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Remembering our history

The SNP would allow American bases on Scottish soil after independence – as long as they were non-nuclear. And just who would be doing an inventory check in a military escalation and crisis?

Salmond said the SNP’s support for entry into Nato was “to send a signal to our friends and partners that we wanted to assume responsibility as a responsible friend and partner.” Whats that about who sups with the Devil sups should have a long spoon? Salmond wants him in our back-yard.

On his visit to the United States Salmond spoke at the Carnegie Council for Ethics in International Affairs, a New York-based group set up in memory of Scottish philanthropist Andrew Carnegie (see here and here for this despicable man's history), and said: “Both the Declaration of Arbroath, with its search for a Scottish legitimacy, and the Declaration of Independence, with its affirmation of popular sovereignty, were sealed in the force of arms and struggle."

All nationalism is based on mythical history and nations have to create their ideologies from whatever scraps come to hand. Scotland is no exception and is perhaps luckier than most with its many tales of romance. The 6th April marks the anniversary of the signing of the 1320 Declaration of Arbroath.


"Yet if he should give up what he has begun, seeking to make us or our kingdom subject to the King of England or the English, we should exert ourselves at once to drive him out as our enemy and a subverter of his own right and ours, and make some other man who was well able to defend us our King; for, as long as a hundred of us remain alive, never will we on any conditions be subjected to the lordship of the English. It is in truth not for glory, nor riches, nor honours that we are fighting, but for freedom alone, which no honest man gives up but with life itself." - Declaration of Arbroath or properly titled "Letter of Barons of Scotland to Pope John XXII".

Stirring patriotic stuff. That it had ever existed was soon entirely forgotten and it was only rediscovered when a version of it was published by Sir George Mackenzie in 1680. It then becomes influential, but not really as an expression of nationalism but as support for those who wished to curtail royal power. It was only later that the Declaration of Arbroath came to be seen in purely nationalistic terms.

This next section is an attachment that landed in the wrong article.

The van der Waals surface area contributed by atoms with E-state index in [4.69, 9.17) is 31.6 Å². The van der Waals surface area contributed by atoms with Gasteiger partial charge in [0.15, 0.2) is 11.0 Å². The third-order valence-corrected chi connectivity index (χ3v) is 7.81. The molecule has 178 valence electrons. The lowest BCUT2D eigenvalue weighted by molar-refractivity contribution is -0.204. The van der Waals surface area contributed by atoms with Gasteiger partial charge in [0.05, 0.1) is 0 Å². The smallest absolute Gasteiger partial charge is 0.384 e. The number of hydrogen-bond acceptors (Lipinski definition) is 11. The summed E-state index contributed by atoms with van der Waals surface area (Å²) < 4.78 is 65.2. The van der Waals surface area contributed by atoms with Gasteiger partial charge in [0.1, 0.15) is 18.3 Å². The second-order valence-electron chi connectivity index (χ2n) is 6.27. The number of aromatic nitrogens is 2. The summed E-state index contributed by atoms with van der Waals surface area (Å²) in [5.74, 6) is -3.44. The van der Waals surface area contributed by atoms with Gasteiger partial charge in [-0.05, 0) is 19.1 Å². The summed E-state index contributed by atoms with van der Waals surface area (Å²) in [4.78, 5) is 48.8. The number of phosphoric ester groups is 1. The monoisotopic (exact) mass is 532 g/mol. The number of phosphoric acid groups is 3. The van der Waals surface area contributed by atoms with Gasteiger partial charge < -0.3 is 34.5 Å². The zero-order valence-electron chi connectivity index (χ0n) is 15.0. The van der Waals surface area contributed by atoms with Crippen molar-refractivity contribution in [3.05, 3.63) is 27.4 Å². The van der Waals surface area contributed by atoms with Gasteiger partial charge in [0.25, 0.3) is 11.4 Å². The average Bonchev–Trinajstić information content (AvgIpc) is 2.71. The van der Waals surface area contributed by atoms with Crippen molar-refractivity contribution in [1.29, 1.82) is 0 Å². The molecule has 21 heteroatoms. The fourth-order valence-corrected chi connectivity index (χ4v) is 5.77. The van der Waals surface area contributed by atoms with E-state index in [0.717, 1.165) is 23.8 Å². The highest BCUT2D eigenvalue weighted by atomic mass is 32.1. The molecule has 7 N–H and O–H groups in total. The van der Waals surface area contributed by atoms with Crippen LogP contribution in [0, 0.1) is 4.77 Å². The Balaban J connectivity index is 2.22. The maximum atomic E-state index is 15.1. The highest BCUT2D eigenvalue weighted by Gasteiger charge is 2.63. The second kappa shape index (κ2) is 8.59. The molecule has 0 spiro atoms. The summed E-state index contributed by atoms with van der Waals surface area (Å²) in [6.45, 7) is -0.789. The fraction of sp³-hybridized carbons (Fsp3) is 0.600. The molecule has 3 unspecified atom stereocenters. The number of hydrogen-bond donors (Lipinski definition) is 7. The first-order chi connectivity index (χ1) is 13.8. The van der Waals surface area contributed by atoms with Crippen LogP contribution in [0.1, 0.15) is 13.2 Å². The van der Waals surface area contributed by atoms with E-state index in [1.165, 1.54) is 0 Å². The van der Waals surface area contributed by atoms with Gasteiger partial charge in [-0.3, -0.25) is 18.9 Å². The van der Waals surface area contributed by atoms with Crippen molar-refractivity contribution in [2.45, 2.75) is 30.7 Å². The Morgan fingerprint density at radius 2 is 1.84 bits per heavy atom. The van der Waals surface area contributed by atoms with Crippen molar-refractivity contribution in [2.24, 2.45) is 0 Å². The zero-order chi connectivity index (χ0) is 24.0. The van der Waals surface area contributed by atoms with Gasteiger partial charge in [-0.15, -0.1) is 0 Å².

Scotland in 1320 was a very different country to the Scotland we know today therefore we should not ahistorically give to a medieval mind-set the sensibilities of a later, modern age. So we should what did the signatories of the document actually mean by "we" and "freedom"? The "we" who attached their seals to the document were all noblemen. And it was their freedom that it concerned. The authors of the Arbroath declaration most likely used the word "people" to mean "people like us". There you have it. The “people” of Scotland were the nobles, the majority of whom at that time were still fairly much culturally Anglo-Norman, despite inter-marriage within the indigenous Scoto-Gaelic ruling families and their further integration in terms of land holding and property ownership. As for the common-folk of Scotland; they had no say in the matter. Or in anything for that matter. The idea that the peasant in the fields or labourer in the towns had any type of say is laughable. The Declaration signatories certainly had no concept of popular sovereignty.

Those medieval signatories to the 1320 Declaration of Arbroath were merely feudal barons asserting their claim to rule and lord it over their own tenants and serfs, not leading any "liberation struggle". In fact, John de Menteith, who turned William Wallace over to Edward of England put his seal to the Declaration of Arbroath.

The claims that the Declaration challenged the traditional belief in the Divine Right of Kings and promoting in its place the notion that the nation itself was foremost and the monarch merely its steward, is argued solely to justify Bruce usurping the rightful king John Balliol, who it should be remembered Wallace acted as Guardian for. The section of the Declaration reading “if this prince [Bruce] shall leave these principles he hath so nobly pursued, and consent that we or our kingdom be subjected to the king or people of England, we will immediately endeavour to expel him, as our enemy and as the subverter both of his own and our rights, and we will make another king, who will defend our liberties” should be read as a cautionary warning and a veiled threat to Robert the Bruce himself for he had switched his allegence several times in previous years.